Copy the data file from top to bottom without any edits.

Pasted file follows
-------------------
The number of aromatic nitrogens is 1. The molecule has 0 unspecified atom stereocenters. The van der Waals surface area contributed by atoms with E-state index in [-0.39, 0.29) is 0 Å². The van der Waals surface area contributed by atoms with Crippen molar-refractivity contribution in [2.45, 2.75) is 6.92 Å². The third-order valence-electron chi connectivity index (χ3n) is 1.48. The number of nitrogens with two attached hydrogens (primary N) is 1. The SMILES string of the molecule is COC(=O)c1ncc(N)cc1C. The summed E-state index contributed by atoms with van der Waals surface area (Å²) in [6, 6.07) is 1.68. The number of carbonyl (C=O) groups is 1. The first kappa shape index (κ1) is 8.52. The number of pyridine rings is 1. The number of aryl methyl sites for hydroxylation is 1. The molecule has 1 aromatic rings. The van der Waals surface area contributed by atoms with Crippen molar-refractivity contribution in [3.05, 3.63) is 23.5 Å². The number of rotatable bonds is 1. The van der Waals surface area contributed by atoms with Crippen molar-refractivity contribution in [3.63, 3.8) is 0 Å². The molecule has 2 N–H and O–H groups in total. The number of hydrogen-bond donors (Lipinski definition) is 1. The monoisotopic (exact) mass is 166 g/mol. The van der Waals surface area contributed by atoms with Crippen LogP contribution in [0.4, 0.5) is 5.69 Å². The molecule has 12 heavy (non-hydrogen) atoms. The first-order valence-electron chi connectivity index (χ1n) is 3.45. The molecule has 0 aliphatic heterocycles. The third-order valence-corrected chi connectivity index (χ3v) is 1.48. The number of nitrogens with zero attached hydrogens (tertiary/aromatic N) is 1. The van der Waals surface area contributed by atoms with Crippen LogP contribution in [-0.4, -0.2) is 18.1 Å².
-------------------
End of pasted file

The number of aromatic nitrogens is 1. The molecule has 0 unspecified atom stereocenters. The van der Waals surface area contributed by atoms with E-state index in [-0.39, 0.29) is 0 Å². The van der Waals surface area contributed by atoms with Crippen molar-refractivity contribution in [2.45, 2.75) is 6.92 Å². The third-order valence-electron chi connectivity index (χ3n) is 1.48. The number of nitrogens with two attached hydrogens (primary N) is 1. The SMILES string of the molecule is COC(=O)c1ncc(N)cc1C. The summed E-state index contributed by atoms with van der Waals surface area (Å²) in [6, 6.07) is 1.68. The number of carbonyl (C=O) groups is 1. The first kappa shape index (κ1) is 8.52. The number of pyridine rings is 1. The number of aryl methyl sites for hydroxylation is 1. The molecule has 1 aromatic rings. The van der Waals surface area contributed by atoms with Crippen molar-refractivity contribution in [3.05, 3.63) is 23.5 Å². The number of rotatable bonds is 1. The van der Waals surface area contributed by atoms with Crippen molar-refractivity contribution in [3.63, 3.8) is 0 Å². The molecule has 2 N–H and O–H groups in total. The number of hydrogen-bond donors (Lipinski definition) is 1. The monoisotopic (exact) mass is 166 g/mol. The van der Waals surface area contributed by atoms with Crippen LogP contribution in [0.4, 0.5) is 5.69 Å². The molecule has 12 heavy (non-hydrogen) atoms. The first-order valence-electron chi connectivity index (χ1n) is 3.45. The molecule has 0 aliphatic heterocycles. The third-order valence-corrected chi connectivity index (χ3v) is 1.48. The number of nitrogens with zero attached hydrogens (tertiary/aromatic N) is 1. The van der Waals surface area contributed by atoms with Crippen LogP contribution in [-0.4, -0.2) is 18.1 Å².